Fever of Unknown Origin (FUO)
Classic FUO is diagnosed when fever of >38.3°C (101°F) develops on several occasions over the course of >3 weeks and when 1 week of study in the hospital or three outpatient visits fail to result in a diagnosis. Most cases of FUO are due to infection, neoplasm, or collagen-vascular disease. Other causes include drugs, granulomatous diseases, inflammatory bowel disease, pulmonary embolism, factitious fever, erythema multiforme, familial Mediterranean fever, Behçet’s syndrome, and Fabry’s disease. FUO prolonged beyond 6 months is much less commonly due to infection and more often due to unusual or undetermined causes. When no cause can be identified, the prognosis is usually favorable. Treatment for classic FUO consists of continued observation and examination with avoidance of empirical therapy. Other specialized categories of FUO have been established for certain populations of pts (Table 6-1), with variations in diagnosis and treatment.

Table 6-1 Categories of FUOa

The first decision to make is whether an elevation in body temperature reflects fever or hyperthermia. The objectives in treating fever are to reduce the elevated hypothalamic set point and to facilitate heat loss. There is no evidence that fever itself facilitates recovery from infection. Low-grade or mild fevers do not necessarily require treatment except in pregnant women, children with febrile seizures, or pts with impaired cardiac, pulmonary, or cerebral function. High fever (>41°C) should be managed with antipyretics and with physical cooling with a cooling blanket or sponge bath. Acetaminophen (0.65 g) given every 3 h around the clock (rather than intermittently, which aggravates symptoms of sweats and chills) is effective for the management of most fever and is preferred because it does not (1) mask signs of inflammation that might indicate a cause of the fever, (2) impair platelet function, or (3) cause Reye’s syndrome in children. NSAIDs and aspirin have anti-inflammatory as well as antipyretic effects. NSAIDs may be particularly useful in the management of fever due to malignancy.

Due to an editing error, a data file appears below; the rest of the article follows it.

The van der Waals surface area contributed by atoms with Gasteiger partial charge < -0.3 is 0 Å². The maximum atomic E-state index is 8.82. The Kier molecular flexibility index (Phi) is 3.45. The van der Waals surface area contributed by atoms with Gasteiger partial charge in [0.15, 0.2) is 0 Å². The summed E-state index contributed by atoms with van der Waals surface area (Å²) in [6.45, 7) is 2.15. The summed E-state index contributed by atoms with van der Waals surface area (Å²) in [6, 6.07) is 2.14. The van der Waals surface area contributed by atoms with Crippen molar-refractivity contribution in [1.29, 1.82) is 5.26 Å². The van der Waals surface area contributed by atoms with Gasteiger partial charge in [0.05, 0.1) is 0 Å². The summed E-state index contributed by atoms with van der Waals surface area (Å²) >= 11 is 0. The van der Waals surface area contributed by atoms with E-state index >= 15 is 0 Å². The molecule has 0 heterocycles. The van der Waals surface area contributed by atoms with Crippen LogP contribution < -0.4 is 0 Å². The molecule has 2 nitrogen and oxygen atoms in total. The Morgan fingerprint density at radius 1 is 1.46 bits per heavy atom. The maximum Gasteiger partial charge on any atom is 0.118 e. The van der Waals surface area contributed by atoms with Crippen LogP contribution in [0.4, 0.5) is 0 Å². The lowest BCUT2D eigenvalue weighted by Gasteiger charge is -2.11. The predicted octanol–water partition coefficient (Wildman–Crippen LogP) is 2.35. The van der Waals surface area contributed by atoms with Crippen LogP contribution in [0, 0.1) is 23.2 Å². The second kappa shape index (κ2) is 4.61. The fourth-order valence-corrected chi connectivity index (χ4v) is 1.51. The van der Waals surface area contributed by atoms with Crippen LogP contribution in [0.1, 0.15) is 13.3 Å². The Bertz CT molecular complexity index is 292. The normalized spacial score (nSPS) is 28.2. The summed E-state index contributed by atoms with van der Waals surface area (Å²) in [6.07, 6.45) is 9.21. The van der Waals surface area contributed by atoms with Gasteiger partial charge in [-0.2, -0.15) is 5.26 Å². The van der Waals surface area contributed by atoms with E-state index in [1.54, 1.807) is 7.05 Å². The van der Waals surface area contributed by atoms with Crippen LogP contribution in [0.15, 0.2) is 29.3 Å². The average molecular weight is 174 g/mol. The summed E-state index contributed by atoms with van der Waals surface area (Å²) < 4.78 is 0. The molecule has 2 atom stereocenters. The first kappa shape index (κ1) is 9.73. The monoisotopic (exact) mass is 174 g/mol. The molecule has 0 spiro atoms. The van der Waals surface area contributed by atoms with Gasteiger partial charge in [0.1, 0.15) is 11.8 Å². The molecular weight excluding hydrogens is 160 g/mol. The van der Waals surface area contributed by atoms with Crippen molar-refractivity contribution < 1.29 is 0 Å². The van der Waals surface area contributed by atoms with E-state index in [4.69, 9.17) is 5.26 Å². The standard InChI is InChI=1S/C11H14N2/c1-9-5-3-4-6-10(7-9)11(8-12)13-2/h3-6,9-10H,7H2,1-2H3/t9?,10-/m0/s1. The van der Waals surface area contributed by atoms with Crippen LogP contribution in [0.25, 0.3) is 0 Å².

By definition, hyperthermia does not respond to attempts to reset the already-normal hypothalamic set point (e.g., with acetaminophen) but does respond to physical cooling with measures such as sponging, fans, cooling blankets, and even ice baths. These measures should be instituted immediately in hyperthermia, and IV fluids should be administered. If insufficient cooling is achieved with these methods, gastric or peritoneal lavage with iced saline can be initiated; in extreme circumstances, hemodialysis or cardiopulmonary bypass with cooling of the blood can be undertaken. Malignant hyperthermia, neuroleptic malignant syndrome, drug-induced hyperthermia, and perhaps hyperthermia due to thyrotoxicosis respond to dantrolene (1–2.5 mg/kg IV q6h). Procainamide should be administered to pts with malignant hyperthermia because of the high risk of ventricular fibrillation in this syndrome.


For a more detailed discussion, see Dinarello CA, Gelfand JA: Fever and Hyperthermia, Chap. 17, p. 91; Kaye ET, Kaye KM: Fever and Rash, Chap. 18, p. 95; and Gelfand JA: Fever of Unknown Origin, Chap. 125, p. 804, in HPIM-15.